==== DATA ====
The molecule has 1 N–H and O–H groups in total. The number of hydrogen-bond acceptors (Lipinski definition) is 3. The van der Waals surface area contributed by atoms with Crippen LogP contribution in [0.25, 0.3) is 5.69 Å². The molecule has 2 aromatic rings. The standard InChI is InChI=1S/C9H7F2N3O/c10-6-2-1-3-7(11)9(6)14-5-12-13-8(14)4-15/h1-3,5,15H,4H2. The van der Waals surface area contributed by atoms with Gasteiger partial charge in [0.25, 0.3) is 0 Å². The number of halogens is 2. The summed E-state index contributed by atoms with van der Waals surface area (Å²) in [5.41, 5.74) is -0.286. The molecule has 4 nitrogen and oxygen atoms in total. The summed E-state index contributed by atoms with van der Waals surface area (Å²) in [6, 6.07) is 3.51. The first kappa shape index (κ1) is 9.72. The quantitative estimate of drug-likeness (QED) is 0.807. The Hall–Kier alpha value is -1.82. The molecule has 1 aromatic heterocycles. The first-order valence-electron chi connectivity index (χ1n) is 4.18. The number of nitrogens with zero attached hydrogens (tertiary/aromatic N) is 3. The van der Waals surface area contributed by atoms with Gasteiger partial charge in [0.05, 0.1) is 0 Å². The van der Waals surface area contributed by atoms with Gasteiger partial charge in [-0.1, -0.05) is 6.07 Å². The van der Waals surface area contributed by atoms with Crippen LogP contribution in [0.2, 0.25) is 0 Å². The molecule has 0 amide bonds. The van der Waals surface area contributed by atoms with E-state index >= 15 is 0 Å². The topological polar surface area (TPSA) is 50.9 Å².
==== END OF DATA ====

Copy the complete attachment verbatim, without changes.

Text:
The molecule has 1 N–H and O–H groups in total. The number of hydrogen-bond acceptors (Lipinski definition) is 3. The van der Waals surface area contributed by atoms with Crippen LogP contribution in [0.25, 0.3) is 5.69 Å². The molecule has 2 aromatic rings. The standard InChI is InChI=1S/C9H7F2N3O/c10-6-2-1-3-7(11)9(6)14-5-12-13-8(14)4-15/h1-3,5,15H,4H2. The van der Waals surface area contributed by atoms with Gasteiger partial charge in [0.25, 0.3) is 0 Å². The number of halogens is 2. The summed E-state index contributed by atoms with van der Waals surface area (Å²) in [5.41, 5.74) is -0.286. The molecule has 4 nitrogen and oxygen atoms in total. The summed E-state index contributed by atoms with van der Waals surface area (Å²) in [6, 6.07) is 3.51. The first kappa shape index (κ1) is 9.72. The quantitative estimate of drug-likeness (QED) is 0.807. The Hall–Kier alpha value is -1.82. The molecule has 1 aromatic heterocycles. The first-order valence-electron chi connectivity index (χ1n) is 4.18. The number of nitrogens with zero attached hydrogens (tertiary/aromatic N) is 3. The van der Waals surface area contributed by atoms with Gasteiger partial charge in [0.05, 0.1) is 0 Å². The van der Waals surface area contributed by atoms with Gasteiger partial charge in [-0.1, -0.05) is 6.07 Å². The van der Waals surface area contributed by atoms with Crippen LogP contribution in [0.2, 0.25) is 0 Å². The molecule has 0 amide bonds. The van der Waals surface area contributed by atoms with E-state index >= 15 is 0 Å². The topological polar surface area (TPSA) is 50.9 Å².